The Georgia Institute of Technology is notable for its tech department, and likely in the future notable for Apple refusing to donate to it. Researchers there have just discovered how to hack the iPhone with a charger, in the process revealing a huge security weakness in the device.
In fact the results are pretty disturbing, as the research team found that the charger pretty much gets past every single security measure Apple has in place:
In this presentation, we demonstrate how an iOS device can be compromised within one minute of being plugged into a malicious charger… To ensure persistence of the resulting infection, we show how an attacker can hide their software in the same way Apple hides its own built-in applications.
Just to rub it in, while the malicious charger is larger than average, it’s based on a dirt-cheap computer called a BeagleBoard. If the concept sounds familiar, this isn’t the first time that a lot of dangerous material has been squeezed into a power source. If you’ve got $1500 or so lying around, you can buy a fully operational hacking device that looks just like, and works just like, a conventional power strip. It’ll even take commands via text message.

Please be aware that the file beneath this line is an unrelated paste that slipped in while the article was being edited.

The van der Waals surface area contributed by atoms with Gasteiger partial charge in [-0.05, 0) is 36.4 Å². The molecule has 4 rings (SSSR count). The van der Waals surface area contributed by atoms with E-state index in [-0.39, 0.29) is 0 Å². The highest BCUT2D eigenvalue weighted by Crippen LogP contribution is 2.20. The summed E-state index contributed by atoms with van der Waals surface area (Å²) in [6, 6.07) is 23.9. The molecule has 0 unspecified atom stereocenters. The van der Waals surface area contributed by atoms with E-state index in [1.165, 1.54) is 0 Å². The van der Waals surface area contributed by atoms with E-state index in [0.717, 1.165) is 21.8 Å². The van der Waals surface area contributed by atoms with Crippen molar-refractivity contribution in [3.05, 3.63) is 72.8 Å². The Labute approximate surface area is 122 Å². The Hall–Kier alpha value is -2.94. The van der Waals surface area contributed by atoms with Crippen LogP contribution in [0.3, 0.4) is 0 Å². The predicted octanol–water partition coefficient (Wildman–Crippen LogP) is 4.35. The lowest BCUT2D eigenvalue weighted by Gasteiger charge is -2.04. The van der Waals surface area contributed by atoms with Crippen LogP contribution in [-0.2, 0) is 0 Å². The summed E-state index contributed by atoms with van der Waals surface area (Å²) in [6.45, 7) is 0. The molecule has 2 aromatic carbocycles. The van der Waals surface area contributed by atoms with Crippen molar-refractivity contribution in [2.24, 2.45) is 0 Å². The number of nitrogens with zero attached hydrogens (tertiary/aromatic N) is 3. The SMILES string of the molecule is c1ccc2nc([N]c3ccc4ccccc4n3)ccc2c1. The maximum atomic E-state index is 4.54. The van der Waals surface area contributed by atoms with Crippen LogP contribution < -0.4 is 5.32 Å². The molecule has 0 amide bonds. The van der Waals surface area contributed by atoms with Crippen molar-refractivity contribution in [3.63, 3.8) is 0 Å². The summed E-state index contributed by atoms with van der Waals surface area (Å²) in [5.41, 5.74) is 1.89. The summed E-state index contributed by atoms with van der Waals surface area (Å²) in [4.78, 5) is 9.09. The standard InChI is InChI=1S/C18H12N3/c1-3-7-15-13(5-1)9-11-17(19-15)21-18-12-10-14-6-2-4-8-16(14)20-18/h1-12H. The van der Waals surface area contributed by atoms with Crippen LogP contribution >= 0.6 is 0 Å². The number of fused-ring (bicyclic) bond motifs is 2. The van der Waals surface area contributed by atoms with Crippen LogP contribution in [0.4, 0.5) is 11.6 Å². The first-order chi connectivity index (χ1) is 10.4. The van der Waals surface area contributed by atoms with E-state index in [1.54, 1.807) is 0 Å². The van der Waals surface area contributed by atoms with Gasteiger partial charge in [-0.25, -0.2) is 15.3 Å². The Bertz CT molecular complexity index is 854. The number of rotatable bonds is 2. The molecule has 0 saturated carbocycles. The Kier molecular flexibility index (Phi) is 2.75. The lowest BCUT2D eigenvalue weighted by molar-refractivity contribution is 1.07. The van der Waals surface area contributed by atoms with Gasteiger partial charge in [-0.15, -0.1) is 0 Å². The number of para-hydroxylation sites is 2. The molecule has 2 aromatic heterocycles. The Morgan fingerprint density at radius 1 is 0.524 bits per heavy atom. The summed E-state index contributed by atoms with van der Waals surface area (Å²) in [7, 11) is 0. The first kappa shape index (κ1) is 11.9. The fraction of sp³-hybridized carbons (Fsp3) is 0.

Apple has yet to weigh in on what amounts to a fairly nasty security vulnerability, but hopefully it will manage to address it sooner rather than later. Also left unanswered is whether Android phones have the same security vulnerability. Until there are answers, or an update, you might want to keep a more careful eye on your charger. Or install Fishbowl.